Posts Tagged ‘tutorials’

17 Sep 2015
0

User Group Update: A rename & an identity. We’re getting there!

Things are getting exciting!!! We have renamed our local User Group and finally have some branding.

SALUG is now AfriTUG

We thought long and hard about this one, but it was ultimately decided that we needed a name that encompasses not just South Africa, but Africa as a whole. Also thanks to IBM Bluemix, we don’t want the focus of the User Group only on Enterprise Social Software (aka XPagesConnections, etc.), but also on the exciting technologies that Bluemix offers.

So without any further adieu, we give you…

AFRITUG-Meetup-Banner-Web

Our new look

To celebrate this rename, we now officially have a logo. This is thanks to a great design team by the name of Gist Marketing. Check out below some great examples of what we have so far:

AFRITUG-Icon-web

AFRITUG-Logo-No-Slogan-Protrait-web

AFRITUG-Logo-Full-Landscape-web

Where to find us

For the meantime, you can find AfriTUG on the following social sites:

Twitter

Facebook

Meetup

We have a very exciting roadmap ahead for this community and are committed to progress as rapidly as humanly possible, so stay tuned!!!

John

 

26 Jun 2015
3

Video Tutorial: Bootstrap Datepicker in XPages – Part 2

In this video tutorial, I demo how to modify the bootstrap date-picker that I introduced in Part 1, to be rendered as an inline date-picker instead of a popup.

Below is the URL to access the online date-picker sandbox dashboard, which is a great service to assist setting up the date-picker control:

Datepicker for Bootstrap Sandbox

Once again, a massive thanks to Mr David Leedy for presenting my video tutorials on NotesIn9, and for also making the NotesIn9 series freely available to the public. I know he spends his personal time getting out these videos and I know I speak for the entire community that it’s forever appreciated!!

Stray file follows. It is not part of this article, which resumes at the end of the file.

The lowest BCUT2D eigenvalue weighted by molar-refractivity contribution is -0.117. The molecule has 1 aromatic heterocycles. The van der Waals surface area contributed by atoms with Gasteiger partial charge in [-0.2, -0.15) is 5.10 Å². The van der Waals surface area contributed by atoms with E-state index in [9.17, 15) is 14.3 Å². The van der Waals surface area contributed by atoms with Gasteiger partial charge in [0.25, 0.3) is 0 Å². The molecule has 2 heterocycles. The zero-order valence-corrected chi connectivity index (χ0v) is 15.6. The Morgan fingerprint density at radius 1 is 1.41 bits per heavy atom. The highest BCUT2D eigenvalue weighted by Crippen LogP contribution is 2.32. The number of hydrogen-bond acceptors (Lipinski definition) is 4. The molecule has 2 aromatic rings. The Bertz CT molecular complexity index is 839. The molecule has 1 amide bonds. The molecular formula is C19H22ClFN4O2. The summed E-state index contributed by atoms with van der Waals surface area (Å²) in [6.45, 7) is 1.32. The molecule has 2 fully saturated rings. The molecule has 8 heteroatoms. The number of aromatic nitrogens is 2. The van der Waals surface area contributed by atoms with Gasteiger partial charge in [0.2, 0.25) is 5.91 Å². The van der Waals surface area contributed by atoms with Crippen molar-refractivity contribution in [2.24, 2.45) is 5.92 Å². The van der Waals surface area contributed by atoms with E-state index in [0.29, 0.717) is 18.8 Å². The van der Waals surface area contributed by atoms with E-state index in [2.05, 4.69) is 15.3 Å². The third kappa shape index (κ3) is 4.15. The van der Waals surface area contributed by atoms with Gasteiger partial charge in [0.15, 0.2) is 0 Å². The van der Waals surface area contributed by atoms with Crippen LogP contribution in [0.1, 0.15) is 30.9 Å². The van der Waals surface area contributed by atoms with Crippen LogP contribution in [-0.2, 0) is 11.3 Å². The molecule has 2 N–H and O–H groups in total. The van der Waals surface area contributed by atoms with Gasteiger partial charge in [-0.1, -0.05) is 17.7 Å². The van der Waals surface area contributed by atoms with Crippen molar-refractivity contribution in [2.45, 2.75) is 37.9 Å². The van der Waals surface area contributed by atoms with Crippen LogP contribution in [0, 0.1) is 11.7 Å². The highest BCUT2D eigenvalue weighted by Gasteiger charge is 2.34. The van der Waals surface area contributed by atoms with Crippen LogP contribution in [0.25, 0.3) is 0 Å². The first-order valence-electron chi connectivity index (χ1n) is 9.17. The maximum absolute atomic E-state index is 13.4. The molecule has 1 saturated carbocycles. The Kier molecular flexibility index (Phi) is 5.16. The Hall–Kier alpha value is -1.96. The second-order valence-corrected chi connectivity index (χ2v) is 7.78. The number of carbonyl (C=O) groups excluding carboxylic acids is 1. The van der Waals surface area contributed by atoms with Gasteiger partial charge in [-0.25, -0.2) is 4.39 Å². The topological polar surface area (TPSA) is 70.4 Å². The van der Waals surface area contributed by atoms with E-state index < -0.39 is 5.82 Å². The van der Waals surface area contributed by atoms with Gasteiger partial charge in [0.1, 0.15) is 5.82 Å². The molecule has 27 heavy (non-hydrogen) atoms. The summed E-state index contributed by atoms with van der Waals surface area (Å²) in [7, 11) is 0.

Enjoy :)
John
25 Jun 2015
5

Video Tutorial: Bootstrap Datepicker in XPages – Part 1

In this video tutorial, I demo how to include a bootstrap date-picker into an XPages application that’s using the Twitter Bootstrap framework.

Below is the URL to access the online date-picker sandbox dashboard, which is a great service to assist setting up your date-picker control:

Datepicker for Bootstrap Sandbox

The following is the code to create the Bootstrap Resources custom control (ccBootstrapResources), which will reference the necessary Twitter Bootstrap and jQuery files via CDN services:

<xp:view
	xmlns:xp="http://www.ibm.com/xsp/core">
	<xp:this.resources>
		<xp:script
			src="https://code.jquery.com/jquery-1.11.3.min.js"
			clientSide="true">
		</xp:script>
		<xp:script
			src="https://maxcdn.bootstrapcdn.com/bootstrap/3.3.4/js/bootstrap.min.js"
			clientSide="true">
		</xp:script>
		<xp:styleSheet
			href="https://maxcdn.bootstrapcdn.com/bootstrap/3.3.4/css/bootstrap.min.css">
		</xp:styleSheet>
	</xp:this.resources>
</xp:view>

The following is the code to create the Datepicker Resources custom control (ccDatePickerResources), which will reference the necessary Bootstrap Datepicker files that need to be added to the XPages design in the Web Content folder:

<xp:view
	xmlns:xp="http://www.ibm.com/xsp/core">
	<xp:this.resources>
		<xp:script
			src="bootstrap-datepicker/js/bootstrap-datepicker.min.js"
			clientSide="true">
		</xp:script>
		<xp:styleSheet
			href="bootstrap-datepicker/css/bootstrap-datepicker3.min.css">
		</xp:styleSheet>
	</xp:this.resources>
</xp:view>

A special thanks to Mr David Leedy for presenting my video tutorial on NotesIn9.

Enjoy :)
John
24 Jun 2015
3

Video Tutorial: Bootstrap-style your XPages Pager control

In this video, I show you how to easily bootstrap-style the XPages Pager control in your app without needing to reference Twitter Bootstrap resources.